It’s critical to prove that we can create our own companies. The Greenwood Project is so unique because it empowers entrepreneurs with Black dollars. Even some of the minority-focused venture capital  firms are still powered by White people simply aware of the fact that they could make even more money by capitalizing on Black culture. Obviously, we accept money from everyone and have investors of every race; but the point is that real wealth retention in the Black community can’t be earned until profits from Black enterprises are returned to Black investors.


YB&:

The Greenwood Project will fund Black startups. Are there any current Black startups that you keep up with?

Rashaan:

There are several! We’re really engaged with WeBuyBlack, as they’re already profitable and have a model that can scale. We’re conscious of things that are already gaining momentum like Moovn, the black-owned uber; and new Black media companies like Blavity; who published a fantastic piece on us at the top of the year.


YB&:

Many Black people aren’t taught the value of investing, and some simply afraid of all the associated risks. What do you say to those people about why investing is a smart thing to do, and why it’s worth the risk?

Rashaan:

I’ve never met a wealthy person who hasn’t lost money investing. But I have met a lot of poor people who’ve never lost money, investing that is. You can’t let the fear of losing supersede the excitement of winning when it comes to investing. It’s a game where you have to keep playing to win, and you’ll naturally become better as you go along. The most important part is to just start. The hardest investment to make is your first one.


YB&:

You’re a recent Howard grad. How did your time at Howard prepare you for your work with The Greenwood Project?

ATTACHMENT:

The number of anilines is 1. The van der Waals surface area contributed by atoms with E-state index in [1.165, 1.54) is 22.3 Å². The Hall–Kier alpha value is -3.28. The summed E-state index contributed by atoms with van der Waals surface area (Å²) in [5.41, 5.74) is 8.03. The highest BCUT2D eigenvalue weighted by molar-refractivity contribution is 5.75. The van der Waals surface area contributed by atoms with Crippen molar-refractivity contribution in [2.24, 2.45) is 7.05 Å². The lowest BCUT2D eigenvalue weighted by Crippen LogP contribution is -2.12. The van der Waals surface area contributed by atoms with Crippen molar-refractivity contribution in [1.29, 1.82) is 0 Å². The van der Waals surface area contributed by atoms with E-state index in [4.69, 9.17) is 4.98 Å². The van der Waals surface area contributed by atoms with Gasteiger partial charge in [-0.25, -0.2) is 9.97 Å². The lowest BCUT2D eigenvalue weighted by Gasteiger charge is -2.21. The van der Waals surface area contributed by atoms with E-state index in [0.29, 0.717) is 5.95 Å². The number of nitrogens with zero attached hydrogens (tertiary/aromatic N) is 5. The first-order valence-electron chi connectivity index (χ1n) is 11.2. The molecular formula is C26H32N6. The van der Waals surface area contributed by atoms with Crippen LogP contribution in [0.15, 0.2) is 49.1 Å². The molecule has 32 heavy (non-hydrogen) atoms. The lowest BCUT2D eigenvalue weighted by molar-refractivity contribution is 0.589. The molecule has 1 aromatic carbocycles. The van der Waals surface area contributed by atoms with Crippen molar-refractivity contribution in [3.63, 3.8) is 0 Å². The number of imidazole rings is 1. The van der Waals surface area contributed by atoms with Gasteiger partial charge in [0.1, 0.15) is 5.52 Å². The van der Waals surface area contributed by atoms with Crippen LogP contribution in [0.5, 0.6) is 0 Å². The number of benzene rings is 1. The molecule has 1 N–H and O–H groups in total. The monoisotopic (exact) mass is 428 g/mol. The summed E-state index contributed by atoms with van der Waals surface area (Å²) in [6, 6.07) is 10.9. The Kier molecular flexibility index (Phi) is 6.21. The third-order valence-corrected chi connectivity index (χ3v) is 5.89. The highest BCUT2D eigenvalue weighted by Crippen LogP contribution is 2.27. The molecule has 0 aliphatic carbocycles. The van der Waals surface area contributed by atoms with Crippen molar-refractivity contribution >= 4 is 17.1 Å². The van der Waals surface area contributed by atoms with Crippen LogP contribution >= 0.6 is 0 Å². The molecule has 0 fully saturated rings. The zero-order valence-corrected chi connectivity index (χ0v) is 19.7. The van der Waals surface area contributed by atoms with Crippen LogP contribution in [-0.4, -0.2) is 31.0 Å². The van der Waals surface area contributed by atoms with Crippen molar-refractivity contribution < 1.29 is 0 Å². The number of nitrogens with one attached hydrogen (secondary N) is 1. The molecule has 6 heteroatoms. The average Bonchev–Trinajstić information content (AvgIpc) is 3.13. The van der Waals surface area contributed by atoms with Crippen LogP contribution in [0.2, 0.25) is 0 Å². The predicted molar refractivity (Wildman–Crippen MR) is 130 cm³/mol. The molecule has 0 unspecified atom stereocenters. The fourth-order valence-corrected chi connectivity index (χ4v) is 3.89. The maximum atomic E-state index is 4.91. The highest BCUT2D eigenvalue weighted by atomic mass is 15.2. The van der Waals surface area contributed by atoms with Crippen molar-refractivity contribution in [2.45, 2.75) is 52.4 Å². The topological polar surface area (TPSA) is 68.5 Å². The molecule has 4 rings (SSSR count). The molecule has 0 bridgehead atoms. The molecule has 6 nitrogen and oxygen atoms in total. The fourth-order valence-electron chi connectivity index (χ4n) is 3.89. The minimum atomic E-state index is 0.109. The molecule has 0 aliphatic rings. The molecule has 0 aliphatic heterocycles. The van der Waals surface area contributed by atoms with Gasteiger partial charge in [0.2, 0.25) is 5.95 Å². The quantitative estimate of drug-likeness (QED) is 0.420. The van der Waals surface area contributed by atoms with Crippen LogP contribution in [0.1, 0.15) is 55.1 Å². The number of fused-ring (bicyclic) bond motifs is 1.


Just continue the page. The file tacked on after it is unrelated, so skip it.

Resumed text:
Rashaan:

Howard was the best decision of my life. I was a student entrepreneur, and after learning how to market my business to college kids–the most frugal and skeptical customers of all–I was confident I could sell anything to anyone. In all seriousness, the talent in Howard’s School of Business is contagious and inspiring. The faculty helped connect me with prestigious internships each and every summer that also bolstered knowledge acquired in the classroom.


YB&:

When you’re not working full-time or handling business for The Greenwood Project, what are you doing?

Rashaan:

Reading or exercising. I couldn’t advocate strongly enough for the power of self-help books! For personal: 7 habits of highly effective leadership; for business/entrepreneurship; The Lean Startup, and for inspiration, The Simple Path to Wealth.

If I’ve been especially productive, I’ll reward myself with Happy Hour or Brunch. There’s lots of great options here in sunny LA.

 

To learn more about The Greenwood Project, visit thegreenwoodproject.org.


Rashaan EverettRashaan Everett, founder and CEO of The Greenwood Project, is a serial entrepreneur and digital marketing strategist with an emphasis on analytics for maximizing return on investment. Rashaan is currently practicing Management Consulting for Accenture’s Communications, Media, and Technology group. Previously, Rashaan worked for Capital One, developing statistical risk models for Mortgaged Backed Securities for their Market Risk & Liquidity group. Additionally, he’s spent time on Wall Street, as a Morgan Stanley Richard B. Fisher Scholar. He has also worked for Mattel’s marketing team.  Rashaan has a B.S. in Finance from Howard University.

 

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Southern girl with a soft spot for Harlem. Biggie enthusiast with kindred spirit ties to Beyonce. Martin's Gina. Jerry's Elaine. Too complex for anybody's box.